The Terrorist Threat to
the US Homeland
OFFICE OF THE DIRECTOR OF NATIONAL INTELLIGENCE
The Director of National Intelligence serves as the head of the Intelligence Community
(IC), overseeing and directing the implementation of the National Intelligence Program and
acting as the principal advisor to the President, the National Security Council, and the
Homeland Security Council for intelligence matters.
The Office of the Director of National Intelligence is charged with:
• Integrating the domestic and foreign dimensions of US intelligence so that there are
no gaps in our understanding of threats to our national security;
• Bringing more depth and accuracy to intelligence analysis; and
• Ensuring that US intelligence resources generate future capabilities as well as
NATIONAL INTELLIGENCE COUNCIL
Since its formation in 1973, the National Intelligence Council (NIC) has served as a bridge
between the intelligence and policy communities, a source of deep substantive expertise on
critical national security issues, and as a focal point for Intelligence Community
collaboration. The NIC's key goal is to provide policymakers with the best, unvarnished,
and unbiased information. Its primary functions are to:
• Support the DNI in his role as Principal Intelligence Advisor to the President and
other senior policymakers.
• Lead the Intelligence Community's effort to produce National Intelligence
Estimates (NIEs) and other NIC products that address key national security
• Provide a focal point for policymakers, warfighters, and Congressional leaders to
task the Intelligence Community for answers to important questions.
• Reach out to nongovernment experts in academia and the private sector—and use
alternative analyses and new analytic tools—to broaden and deepen the Intelligence
NIEs are the DNI's most authoritative written judgments concerning national security
issues. They contain the coordinated judgments of the Intelligence Community regarding
the likely course of future events.
NATIONAL INTELLIGENCE ESTIMATES AND THE NIE PROCESS
National Intelligence Estimates (NIEs) are the Intelligence Community’s (IC) most
authoritative written judgments on national security issues and designed to help US
civilian and military leaders develop policies to protect US national security interests.
NIEs usually provide information on the current state of play but are primarily
“estimative”—that is, they make judgments about the likely course of future events and
identify the implications for US policy.
The NIEs are typically requested by senior civilian and military policymakers,
Congressional leaders and at times are initiated by the National Intelligence Council (NIC).
Before a NIE is drafted, the relevant National Intelligence Officer is responsible for
producing a concept paper, or terms of reference (TOR), and circulates it throughout the
Intelligence Community for comment. The TOR defines the key estimative questions,
determines drafting responsibilities, and sets the drafting and publication schedule. One or
more IC analysts are usually assigned to produce the initial text. The NIC then meets to
critique the draft before it is circulated to the broader IC. Representatives from the
relevant IC agencies meet to hone and coordinate line-by-line the full text of the NIE.
Working with their Agencies, representatives also assign the level of confidence they have
in key judgments. IC representatives discuss the quality of sources with collectors, and the
National Clandestine Service vets the sources used to ensure the draft does not include any
that have been recalled or otherwise seriously questioned.
All NIEs are reviewed by National Intelligence Board, which is chaired by the DNI and is
composed of the heads of relevant IC agencies. Once approved by the NIB, NIEs are
briefed to the President and senior policymakers. The whole process of producing NIEs
normally takes at least several months.
The NIC has undertaken a number of steps to improve the NIE process under the DNI.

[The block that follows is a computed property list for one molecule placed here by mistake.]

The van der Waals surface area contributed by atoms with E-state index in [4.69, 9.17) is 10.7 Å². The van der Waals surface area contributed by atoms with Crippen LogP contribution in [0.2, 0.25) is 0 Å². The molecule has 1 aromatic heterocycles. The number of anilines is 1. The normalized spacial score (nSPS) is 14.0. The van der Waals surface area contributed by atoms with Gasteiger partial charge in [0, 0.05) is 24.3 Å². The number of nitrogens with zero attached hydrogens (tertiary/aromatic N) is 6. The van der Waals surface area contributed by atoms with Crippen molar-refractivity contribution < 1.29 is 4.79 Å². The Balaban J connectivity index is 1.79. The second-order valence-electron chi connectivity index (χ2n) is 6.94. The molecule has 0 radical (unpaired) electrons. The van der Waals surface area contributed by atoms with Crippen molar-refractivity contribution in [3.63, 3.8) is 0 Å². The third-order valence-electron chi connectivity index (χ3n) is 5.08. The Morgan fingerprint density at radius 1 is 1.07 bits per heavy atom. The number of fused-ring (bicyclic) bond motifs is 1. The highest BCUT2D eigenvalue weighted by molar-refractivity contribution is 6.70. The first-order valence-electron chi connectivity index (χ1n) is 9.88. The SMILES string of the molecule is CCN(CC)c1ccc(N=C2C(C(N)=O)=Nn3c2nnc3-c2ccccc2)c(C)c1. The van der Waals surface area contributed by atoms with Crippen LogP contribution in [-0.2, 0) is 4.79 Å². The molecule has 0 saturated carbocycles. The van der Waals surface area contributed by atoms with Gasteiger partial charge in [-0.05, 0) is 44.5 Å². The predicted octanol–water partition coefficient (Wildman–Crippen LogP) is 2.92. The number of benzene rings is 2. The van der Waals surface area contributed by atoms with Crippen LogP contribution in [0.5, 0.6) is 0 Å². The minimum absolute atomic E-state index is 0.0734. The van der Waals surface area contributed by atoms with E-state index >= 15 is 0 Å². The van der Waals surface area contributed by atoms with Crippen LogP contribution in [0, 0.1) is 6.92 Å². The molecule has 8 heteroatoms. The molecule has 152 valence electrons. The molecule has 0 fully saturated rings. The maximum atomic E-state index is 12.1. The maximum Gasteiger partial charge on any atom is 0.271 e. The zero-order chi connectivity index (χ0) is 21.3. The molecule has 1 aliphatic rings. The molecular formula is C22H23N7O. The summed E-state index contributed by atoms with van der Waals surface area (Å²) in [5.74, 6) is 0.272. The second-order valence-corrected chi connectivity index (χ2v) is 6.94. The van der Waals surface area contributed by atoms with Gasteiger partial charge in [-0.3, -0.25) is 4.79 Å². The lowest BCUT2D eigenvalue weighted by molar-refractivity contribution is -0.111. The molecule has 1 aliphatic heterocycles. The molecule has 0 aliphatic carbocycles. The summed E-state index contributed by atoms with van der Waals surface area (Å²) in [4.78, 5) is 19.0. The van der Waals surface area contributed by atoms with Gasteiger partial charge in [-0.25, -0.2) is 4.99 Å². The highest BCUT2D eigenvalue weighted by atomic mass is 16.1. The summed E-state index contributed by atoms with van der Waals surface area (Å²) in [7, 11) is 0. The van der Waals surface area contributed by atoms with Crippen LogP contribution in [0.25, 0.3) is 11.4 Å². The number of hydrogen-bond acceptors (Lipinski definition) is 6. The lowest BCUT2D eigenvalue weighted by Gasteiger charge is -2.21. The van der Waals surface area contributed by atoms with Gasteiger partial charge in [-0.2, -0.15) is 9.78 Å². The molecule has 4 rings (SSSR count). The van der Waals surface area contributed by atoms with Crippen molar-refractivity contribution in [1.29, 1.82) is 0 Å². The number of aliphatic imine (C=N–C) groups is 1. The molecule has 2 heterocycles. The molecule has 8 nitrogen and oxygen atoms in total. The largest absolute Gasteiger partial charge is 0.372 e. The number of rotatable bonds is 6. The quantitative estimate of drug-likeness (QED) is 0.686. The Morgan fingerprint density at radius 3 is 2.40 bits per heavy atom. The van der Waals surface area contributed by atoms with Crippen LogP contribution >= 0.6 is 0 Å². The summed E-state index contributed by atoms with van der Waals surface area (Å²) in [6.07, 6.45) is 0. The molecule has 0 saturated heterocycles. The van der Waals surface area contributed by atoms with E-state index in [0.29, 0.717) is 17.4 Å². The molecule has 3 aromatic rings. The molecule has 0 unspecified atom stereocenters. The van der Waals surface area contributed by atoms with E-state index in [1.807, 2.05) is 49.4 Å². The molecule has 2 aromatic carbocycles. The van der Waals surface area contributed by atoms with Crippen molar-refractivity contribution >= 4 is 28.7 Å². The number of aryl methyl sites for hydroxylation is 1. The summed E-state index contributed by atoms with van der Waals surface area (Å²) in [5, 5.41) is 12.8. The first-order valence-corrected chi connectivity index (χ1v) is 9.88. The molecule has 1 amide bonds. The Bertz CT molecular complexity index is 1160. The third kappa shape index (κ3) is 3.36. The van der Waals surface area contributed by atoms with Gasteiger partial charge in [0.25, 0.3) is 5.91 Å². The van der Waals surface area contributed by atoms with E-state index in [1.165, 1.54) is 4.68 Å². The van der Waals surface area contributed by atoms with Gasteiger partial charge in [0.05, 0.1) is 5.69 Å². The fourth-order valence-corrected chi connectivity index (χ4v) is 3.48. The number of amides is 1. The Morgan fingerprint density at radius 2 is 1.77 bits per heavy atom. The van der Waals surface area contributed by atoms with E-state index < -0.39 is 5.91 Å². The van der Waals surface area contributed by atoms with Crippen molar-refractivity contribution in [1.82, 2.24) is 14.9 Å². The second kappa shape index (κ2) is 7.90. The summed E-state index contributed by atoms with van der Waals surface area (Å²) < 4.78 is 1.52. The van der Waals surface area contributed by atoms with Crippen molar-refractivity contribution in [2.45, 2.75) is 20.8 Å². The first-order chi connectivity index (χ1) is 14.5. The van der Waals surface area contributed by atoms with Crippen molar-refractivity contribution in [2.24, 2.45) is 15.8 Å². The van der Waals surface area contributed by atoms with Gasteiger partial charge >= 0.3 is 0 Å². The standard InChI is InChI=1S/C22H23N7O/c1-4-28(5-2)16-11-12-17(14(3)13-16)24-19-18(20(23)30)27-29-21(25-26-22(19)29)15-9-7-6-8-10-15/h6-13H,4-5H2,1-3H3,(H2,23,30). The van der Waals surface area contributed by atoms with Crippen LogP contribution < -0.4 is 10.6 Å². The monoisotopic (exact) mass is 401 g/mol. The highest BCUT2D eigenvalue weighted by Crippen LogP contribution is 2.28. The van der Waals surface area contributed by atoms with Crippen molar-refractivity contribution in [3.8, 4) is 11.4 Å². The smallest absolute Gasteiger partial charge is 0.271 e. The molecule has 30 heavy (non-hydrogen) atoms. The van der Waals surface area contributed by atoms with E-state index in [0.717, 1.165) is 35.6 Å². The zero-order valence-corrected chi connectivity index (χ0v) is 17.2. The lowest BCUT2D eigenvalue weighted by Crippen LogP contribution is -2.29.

These steps are in accordance with the goals and recommendations set out in the Senate
Select Committee on Intelligence and WMD Commission reports and the 2004 Intelligence
Reform and Prevention of Terrorism Act. Most notably, over the last two years the IC has:
• Created new procedures to integrate formal reviews of source reporting and
technical judgments. The Director of CIA, as the National HUMINT Manager, as
well as the Directors of NSA, NGA, and DIA and the Assistant Secretary/INR are now
required to submit formal assessments that highlight the strengths, weaknesses, and
overall credibility of their sources used in developing the critical judgments of the NIE.
• Applied more rigorous standards. A textbox is incorporated into all NIEs that
explains what we mean by such terms as “we judge” and that clarifies the difference
between judgments of likelihood and confidence levels. We have made a concerted
effort to not only highlight differences among agencies but to explain the reasons for
such differences and to display them prominently in the Key Judgments.
THE US HOMELAND THREAT ESTIMATE: HOW IT WAS PRODUCED
The Estimate, Terrorist Threats to the US Homeland, followed the standard process for
producing National Intelligence Estimates (NIEs), including a thorough review of
sourcing, in-depth Community coordination, the use of alternative analysis, and review by
outside experts. Starting in October 2006, the NIC organized a series of roundtables with
IC experts to scope out terms of reference (TOR) for the Estimate. Drafters from
throughout the Community contributed to the draft. In May, a draft was submitted to IC
officers in advance of a series of coordination meetings that spanned several days. The
National Clandestine Service, FBI, and other IC collection officers reviewed the text for
the reliability and proper use of the sourcing. As part of the normal coordination process,
analysts had the opportunity--and were encouraged--to register “dissents” and provide
alternative analysis. Reactions by the two outside experts who read the final product were
highlighted in the text. The National Intelligence Board, composed of the heads of the 16
IC agencies and chaired by the ODNI, reviewed and approved the Estimate on 21 June. As
with other NIEs, it is being distributed to senior Administration officials and Members of
What We Mean When We Say: An Explanation of Estimative Language
When we use words such as “we judge” or “we assess”—terms we use synonymously—
as well as “we estimate,” “likely” or “indicate,” we are trying to convey an analytical
assessment or judgment. These assessments, which are based on incomplete or at times
fragmentary information are not a fact, proof, or knowledge. Some analytical judgments
are based directly on collected information; others rest on previous judgments, which